Securely deploying

When I transitioned from a Ghost blog to a static set of HTML files generated by zsitegen, I needed a way to publish new content. I decided that each new commit to the git repo should result in a deploy of the website. In the case of, it’s just a set of static HTML, CSS, images, and font files. That makes the site a prime candidate for using rsync over SSH to deploy.

My preferred source control hosting site is sourcehut and it handily provides a build service. Builds are described in a relatively simple build definition. Here’s my .builds.yml:

arch: amd64
image: openbsd/latest
  - curl
  - git
  - go
  - rsync--
repositories: {}
  - e65a4d24-852d-4939-bb84-485a55d930a9
  - b5fe5cdb-0976-4494-bfdd-b7ac161d8c65
shell: false
  - setup: |-
      go get
  - build: |-
      $(go env GOPATH)/bin/zsitegen -in site/ -out out/
  - deploy: |-
      sshopts="ssh -p 8738 -i ~/.ssh/b5fe5cdb-0976-4494-bfdd-b7ac161d8c65 -o StrictHostKeyChecking=no";
      rsync -avzh --progress -e "$sshopts" out/ $deploy:/home/deploy/htdocs/;
triggers: []

Initially, I created the deploy user and generated a unique SSH key for deployment. This key is only ever used to deploy from the infrastructure to that server. However, it’s still a full blown user even if locked down with minimal permissions.

An even safer method would be to make use of an OpenBSD chroot for the deploy user to ensure it has the bare minimum of capabilities needed to complete a deployment. There’s four things we’ll need to do:

Setting up the chroot

Most of this content is based on this very helpful post:

Assuming we already have a deploy user, we’ll create the standard devices that a user would need access to for a valid tty:

# cd ~deploy
# mkdir dev
# cd dev
# /dev/MAKEDEV std
# ls
arandom klog ksyms null stdin tty zero
console kmem mem stderr stdout xf86
# rm console klog kmem ksyms mem xf86
# ls
arandom null stderr stdin stdout tty zero

We’ll also need a shell to spawn rsync from:

# cd ~deploy
# mkdir bin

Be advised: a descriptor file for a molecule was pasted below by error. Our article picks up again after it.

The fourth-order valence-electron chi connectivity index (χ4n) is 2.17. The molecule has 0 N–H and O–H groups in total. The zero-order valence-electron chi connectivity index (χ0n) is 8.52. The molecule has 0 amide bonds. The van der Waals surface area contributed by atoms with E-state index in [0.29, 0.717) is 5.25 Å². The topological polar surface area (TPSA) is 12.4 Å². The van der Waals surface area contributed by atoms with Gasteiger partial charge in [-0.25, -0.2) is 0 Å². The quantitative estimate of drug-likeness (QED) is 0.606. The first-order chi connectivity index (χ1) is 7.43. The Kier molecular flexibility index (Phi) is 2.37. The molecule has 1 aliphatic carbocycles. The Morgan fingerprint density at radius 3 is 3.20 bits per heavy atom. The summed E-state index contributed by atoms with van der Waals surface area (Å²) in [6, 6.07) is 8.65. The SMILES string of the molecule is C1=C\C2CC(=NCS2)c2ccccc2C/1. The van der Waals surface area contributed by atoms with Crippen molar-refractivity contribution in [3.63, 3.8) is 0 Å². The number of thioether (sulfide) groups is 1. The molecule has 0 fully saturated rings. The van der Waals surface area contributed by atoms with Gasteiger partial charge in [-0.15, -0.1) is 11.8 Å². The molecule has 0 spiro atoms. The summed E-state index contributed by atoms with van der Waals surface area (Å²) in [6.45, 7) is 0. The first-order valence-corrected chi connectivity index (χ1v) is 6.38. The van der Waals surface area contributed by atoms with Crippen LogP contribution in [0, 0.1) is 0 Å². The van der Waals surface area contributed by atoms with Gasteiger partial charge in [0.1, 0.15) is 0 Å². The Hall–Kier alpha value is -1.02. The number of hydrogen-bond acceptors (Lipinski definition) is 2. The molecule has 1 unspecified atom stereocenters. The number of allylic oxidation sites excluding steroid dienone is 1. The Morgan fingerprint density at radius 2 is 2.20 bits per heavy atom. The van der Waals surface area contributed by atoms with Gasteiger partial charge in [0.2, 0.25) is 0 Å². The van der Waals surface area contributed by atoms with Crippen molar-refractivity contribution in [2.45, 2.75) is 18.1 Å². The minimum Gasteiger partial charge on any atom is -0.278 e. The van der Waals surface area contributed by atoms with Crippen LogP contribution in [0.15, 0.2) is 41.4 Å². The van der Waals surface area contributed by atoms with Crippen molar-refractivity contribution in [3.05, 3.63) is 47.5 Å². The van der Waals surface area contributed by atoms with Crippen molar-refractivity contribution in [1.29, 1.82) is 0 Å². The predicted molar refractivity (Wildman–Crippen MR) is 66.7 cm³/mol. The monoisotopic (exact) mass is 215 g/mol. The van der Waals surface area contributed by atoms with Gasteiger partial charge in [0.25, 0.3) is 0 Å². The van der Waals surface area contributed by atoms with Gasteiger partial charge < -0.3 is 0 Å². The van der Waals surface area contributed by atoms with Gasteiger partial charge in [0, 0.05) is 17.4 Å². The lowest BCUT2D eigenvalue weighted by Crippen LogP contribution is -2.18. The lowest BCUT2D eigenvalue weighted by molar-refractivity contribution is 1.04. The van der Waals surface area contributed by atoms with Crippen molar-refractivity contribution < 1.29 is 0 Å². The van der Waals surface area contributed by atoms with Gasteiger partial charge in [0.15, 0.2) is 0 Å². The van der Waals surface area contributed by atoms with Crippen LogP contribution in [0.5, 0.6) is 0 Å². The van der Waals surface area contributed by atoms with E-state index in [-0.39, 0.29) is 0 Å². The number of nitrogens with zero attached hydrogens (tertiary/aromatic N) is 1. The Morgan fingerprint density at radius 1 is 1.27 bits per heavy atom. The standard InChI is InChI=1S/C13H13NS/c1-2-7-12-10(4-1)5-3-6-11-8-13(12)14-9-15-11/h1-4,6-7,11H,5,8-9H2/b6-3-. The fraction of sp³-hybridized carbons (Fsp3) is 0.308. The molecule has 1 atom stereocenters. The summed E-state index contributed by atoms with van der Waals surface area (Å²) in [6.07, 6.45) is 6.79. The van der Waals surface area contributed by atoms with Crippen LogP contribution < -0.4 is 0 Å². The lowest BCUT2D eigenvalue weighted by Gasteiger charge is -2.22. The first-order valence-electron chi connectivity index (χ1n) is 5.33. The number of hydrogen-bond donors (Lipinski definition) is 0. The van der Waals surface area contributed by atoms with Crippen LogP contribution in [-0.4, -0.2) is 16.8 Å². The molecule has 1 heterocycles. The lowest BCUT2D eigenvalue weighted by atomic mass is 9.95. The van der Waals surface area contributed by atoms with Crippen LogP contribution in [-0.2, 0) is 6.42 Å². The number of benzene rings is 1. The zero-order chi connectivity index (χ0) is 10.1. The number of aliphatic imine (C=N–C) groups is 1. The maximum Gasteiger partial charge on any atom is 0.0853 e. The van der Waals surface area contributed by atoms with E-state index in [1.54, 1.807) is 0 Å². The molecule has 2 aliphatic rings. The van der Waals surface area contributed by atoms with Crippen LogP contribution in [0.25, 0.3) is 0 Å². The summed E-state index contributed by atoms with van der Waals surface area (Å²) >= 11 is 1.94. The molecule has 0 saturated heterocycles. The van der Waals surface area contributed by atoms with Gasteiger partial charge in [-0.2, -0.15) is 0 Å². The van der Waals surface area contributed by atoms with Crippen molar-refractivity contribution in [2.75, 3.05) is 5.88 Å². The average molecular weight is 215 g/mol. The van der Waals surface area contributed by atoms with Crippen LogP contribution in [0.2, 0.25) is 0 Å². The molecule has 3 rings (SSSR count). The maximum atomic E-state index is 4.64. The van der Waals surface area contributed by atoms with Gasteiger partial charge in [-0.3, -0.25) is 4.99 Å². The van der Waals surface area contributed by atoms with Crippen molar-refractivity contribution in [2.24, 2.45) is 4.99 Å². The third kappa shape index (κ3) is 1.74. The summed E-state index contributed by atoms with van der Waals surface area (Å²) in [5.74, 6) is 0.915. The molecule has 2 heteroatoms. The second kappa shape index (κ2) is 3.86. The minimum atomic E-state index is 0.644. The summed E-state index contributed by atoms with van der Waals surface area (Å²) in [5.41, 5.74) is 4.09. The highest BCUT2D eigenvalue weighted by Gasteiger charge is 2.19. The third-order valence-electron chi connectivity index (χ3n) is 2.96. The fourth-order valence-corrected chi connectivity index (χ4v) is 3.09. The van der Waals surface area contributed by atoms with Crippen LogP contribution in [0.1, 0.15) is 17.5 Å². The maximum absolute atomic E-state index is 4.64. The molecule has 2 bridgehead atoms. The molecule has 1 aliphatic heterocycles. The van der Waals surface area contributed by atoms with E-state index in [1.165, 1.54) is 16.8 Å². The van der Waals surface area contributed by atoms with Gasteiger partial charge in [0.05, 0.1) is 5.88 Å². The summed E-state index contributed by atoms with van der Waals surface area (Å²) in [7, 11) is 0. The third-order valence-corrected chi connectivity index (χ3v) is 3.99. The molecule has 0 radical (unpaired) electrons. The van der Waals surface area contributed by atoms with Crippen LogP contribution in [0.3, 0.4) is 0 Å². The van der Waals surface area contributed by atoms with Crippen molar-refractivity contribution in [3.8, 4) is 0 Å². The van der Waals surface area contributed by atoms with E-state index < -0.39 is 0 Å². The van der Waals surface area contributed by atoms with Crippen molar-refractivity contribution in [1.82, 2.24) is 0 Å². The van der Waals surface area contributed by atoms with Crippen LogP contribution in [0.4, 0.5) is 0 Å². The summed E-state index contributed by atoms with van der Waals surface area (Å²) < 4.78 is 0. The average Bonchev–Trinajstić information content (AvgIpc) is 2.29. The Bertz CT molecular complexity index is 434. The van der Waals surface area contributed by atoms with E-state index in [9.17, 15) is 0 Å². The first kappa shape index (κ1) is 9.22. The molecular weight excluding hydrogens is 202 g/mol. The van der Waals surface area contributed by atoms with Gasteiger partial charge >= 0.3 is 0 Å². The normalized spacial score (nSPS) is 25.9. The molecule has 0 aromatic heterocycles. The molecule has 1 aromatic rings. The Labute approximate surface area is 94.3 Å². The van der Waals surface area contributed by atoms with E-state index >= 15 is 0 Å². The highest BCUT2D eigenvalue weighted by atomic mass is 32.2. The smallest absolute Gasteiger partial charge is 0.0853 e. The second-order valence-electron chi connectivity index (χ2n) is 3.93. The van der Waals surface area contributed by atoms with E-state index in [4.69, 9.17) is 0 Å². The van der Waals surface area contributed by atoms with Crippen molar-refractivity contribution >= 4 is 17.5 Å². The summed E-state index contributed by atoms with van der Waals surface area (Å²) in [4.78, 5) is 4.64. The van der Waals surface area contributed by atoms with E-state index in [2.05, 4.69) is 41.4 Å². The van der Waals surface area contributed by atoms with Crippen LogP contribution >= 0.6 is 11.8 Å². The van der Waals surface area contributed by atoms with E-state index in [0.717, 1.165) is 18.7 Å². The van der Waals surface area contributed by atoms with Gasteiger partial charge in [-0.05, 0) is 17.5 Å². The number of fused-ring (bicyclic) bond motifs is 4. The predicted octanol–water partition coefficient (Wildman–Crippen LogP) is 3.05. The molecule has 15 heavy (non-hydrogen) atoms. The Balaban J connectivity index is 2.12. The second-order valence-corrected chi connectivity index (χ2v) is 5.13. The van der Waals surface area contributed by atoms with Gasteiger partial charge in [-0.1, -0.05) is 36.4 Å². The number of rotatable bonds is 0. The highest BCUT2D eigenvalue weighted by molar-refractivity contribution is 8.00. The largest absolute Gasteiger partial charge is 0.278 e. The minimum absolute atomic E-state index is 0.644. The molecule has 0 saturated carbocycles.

# cd bin/
# file /bin/ksh
/bin/ksh: ELF 64-bit LSB shared object, x86-64, version 1
# cp /bin/ksh .

While the output from file notes that this is a shared object, we can use ldd to make sure it doesn’t actually rely on any shared libraries:

# ldd /bin/ksh
	Start            End              Type  Open Ref GrpRef Name
	00000bbf47d1f000 00000bbf47dc5000 dlib  1    0   0      /bin/ksh

We’re using the deploy user as an rsync target so we need to make sure rsync is available. Let’s check what rsync’s dependencies are:

# ldd /usr/local/bin/rsync
	Start            End              Type  Open Ref GrpRef Name
	0000029e43f1d000 0000029e43fa7000 exe   1    0   0      /usr/local/bin/rsync
	000002a0e7fc0000 000002a0e81f9000 rlib  0    1   0      /usr/lib/
	000002a0fde86000 000002a0fdf7a000 rlib  0    1   0      /usr/lib/
	000002a141766000 000002a141766000 0    1   0      /usr/libexec/

Alright, so we need a copy of each of those filenames within the /home/deploy/ chroot:

# mkdir -p /home/deploy/home/deploy/usr/local/bin/
# mkdir -p /home/deploy/home/deploy/usr/lib/
# mkdir -p /home/deploy/home/deploy/usr/libexec/
# cp /usr/local/bin/rsync /home/deploy/home/deploy/usr/local/bin/
# cp /usr/lib/ /home/deploy/home/deploy/usr/lib/
# cp /usr/lib/ /home/deploy/home/deploy/usr/lib/
# cp /usr/libexec/ /home/deploy/home/deploy/usr/libexec/

A chrooted user shouldn’t have write access to their directory, so we’ll reset the ownership to root:wheel. We’ll then change the ownership of the sub home/deploy directory we’re using for the chroot to deploy:deploy:

# chown root:wheel /home/deploy/